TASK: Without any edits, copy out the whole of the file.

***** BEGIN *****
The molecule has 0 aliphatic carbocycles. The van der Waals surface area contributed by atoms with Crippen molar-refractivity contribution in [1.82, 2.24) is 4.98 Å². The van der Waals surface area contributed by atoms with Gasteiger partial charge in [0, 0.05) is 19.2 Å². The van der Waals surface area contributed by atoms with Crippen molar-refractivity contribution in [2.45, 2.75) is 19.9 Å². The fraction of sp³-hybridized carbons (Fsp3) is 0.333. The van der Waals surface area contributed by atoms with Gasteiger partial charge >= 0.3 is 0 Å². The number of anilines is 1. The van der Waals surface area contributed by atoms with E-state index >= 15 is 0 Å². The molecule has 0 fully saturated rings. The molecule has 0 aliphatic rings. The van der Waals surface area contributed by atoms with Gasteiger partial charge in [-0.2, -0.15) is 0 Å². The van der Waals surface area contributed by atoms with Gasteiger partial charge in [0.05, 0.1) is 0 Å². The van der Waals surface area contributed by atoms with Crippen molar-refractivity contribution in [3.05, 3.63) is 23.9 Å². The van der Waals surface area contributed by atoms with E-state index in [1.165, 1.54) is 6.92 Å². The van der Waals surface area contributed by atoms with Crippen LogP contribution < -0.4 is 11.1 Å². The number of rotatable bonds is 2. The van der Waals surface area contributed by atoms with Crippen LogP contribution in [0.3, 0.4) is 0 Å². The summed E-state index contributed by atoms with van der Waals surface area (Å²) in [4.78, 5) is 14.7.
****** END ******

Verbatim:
The molecule has 0 aliphatic carbocycles. The van der Waals surface area contributed by atoms with Crippen molar-refractivity contribution in [1.82, 2.24) is 4.98 Å². The van der Waals surface area contributed by atoms with Gasteiger partial charge in [0, 0.05) is 19.2 Å². The van der Waals surface area contributed by atoms with Crippen molar-refractivity contribution in [2.45, 2.75) is 19.9 Å². The fraction of sp³-hybridized carbons (Fsp3) is 0.333. The van der Waals surface area contributed by atoms with Gasteiger partial charge >= 0.3 is 0 Å². The number of anilines is 1. The van der Waals surface area contributed by atoms with E-state index >= 15 is 0 Å². The molecule has 0 fully saturated rings. The molecule has 0 aliphatic rings. The van der Waals surface area contributed by atoms with Gasteiger partial charge in [-0.2, -0.15) is 0 Å². The van der Waals surface area contributed by atoms with Gasteiger partial charge in [0.05, 0.1) is 0 Å². The van der Waals surface area contributed by atoms with Crippen molar-refractivity contribution in [3.05, 3.63) is 23.9 Å². The van der Waals surface area contributed by atoms with E-state index in [1.165, 1.54) is 6.92 Å². The van der Waals surface area contributed by atoms with Crippen LogP contribution < -0.4 is 11.1 Å². The number of rotatable bonds is 2. The van der Waals surface area contributed by atoms with Crippen LogP contribution in [0.3, 0.4) is 0 Å². The summed E-state index contributed by atoms with van der Waals surface area (Å²) in [4.78, 5) is 14.7.